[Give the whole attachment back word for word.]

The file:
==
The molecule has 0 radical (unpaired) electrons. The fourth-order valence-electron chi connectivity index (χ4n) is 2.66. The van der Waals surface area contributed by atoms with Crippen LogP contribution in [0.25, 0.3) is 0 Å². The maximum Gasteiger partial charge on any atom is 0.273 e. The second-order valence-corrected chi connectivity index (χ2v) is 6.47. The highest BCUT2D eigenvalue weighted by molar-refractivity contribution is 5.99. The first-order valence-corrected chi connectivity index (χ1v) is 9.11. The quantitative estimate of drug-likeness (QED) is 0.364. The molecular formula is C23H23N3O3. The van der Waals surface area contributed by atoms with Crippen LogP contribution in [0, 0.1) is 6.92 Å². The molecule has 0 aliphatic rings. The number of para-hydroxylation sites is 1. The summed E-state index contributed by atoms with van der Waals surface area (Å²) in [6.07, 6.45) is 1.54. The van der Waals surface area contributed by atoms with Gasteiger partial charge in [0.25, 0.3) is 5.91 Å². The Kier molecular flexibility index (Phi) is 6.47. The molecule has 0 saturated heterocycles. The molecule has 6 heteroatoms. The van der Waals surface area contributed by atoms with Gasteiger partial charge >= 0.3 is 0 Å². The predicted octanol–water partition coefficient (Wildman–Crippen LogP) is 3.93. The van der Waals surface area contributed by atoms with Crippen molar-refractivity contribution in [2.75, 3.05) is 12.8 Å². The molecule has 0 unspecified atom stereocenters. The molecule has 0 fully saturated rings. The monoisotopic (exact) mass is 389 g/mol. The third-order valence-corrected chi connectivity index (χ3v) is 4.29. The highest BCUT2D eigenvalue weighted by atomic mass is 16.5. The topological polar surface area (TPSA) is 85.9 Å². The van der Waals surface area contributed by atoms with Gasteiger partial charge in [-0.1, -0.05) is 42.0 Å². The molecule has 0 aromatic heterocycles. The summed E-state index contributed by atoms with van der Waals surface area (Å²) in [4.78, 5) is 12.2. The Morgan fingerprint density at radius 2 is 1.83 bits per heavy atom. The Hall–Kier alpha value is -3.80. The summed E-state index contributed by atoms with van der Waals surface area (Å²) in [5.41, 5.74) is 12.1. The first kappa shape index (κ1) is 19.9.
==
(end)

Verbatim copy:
The molecule has 0 radical (unpaired) electrons. The fourth-order valence-electron chi connectivity index (χ4n) is 2.66. The van der Waals surface area contributed by atoms with Crippen LogP contribution in [0.25, 0.3) is 0 Å². The maximum Gasteiger partial charge on any atom is 0.273 e. The second-order valence-corrected chi connectivity index (χ2v) is 6.47. The highest BCUT2D eigenvalue weighted by molar-refractivity contribution is 5.99. The first-order valence-corrected chi connectivity index (χ1v) is 9.11. The quantitative estimate of drug-likeness (QED) is 0.364. The molecular formula is C23H23N3O3. The van der Waals surface area contributed by atoms with Crippen LogP contribution in [0, 0.1) is 6.92 Å². The molecule has 0 aliphatic rings. The number of para-hydroxylation sites is 1. The summed E-state index contributed by atoms with van der Waals surface area (Å²) in [6.07, 6.45) is 1.54. The van der Waals surface area contributed by atoms with Gasteiger partial charge in [0.25, 0.3) is 5.91 Å². The Kier molecular flexibility index (Phi) is 6.47. The molecule has 0 saturated heterocycles. The molecule has 6 heteroatoms. The van der Waals surface area contributed by atoms with Gasteiger partial charge >= 0.3 is 0 Å². The predicted octanol–water partition coefficient (Wildman–Crippen LogP) is 3.93. The van der Waals surface area contributed by atoms with Crippen molar-refractivity contribution in [2.75, 3.05) is 12.8 Å². The molecule has 0 unspecified atom stereocenters. The molecule has 0 fully saturated rings. The monoisotopic (exact) mass is 389 g/mol. The third-order valence-corrected chi connectivity index (χ3v) is 4.29. The highest BCUT2D eigenvalue weighted by atomic mass is 16.5. The topological polar surface area (TPSA) is 85.9 Å². The van der Waals surface area contributed by atoms with Gasteiger partial charge in [-0.1, -0.05) is 42.0 Å². The molecule has 0 aromatic heterocycles. The summed E-state index contributed by atoms with van der Waals surface area (Å²) in [4.78, 5) is 12.2. The Morgan fingerprint density at radius 2 is 1.83 bits per heavy atom. The Hall–Kier alpha value is -3.80. The summed E-state index contributed by atoms with van der Waals surface area (Å²) in [5.41, 5.74) is 12.1. The first kappa shape index (κ1) is 19.9.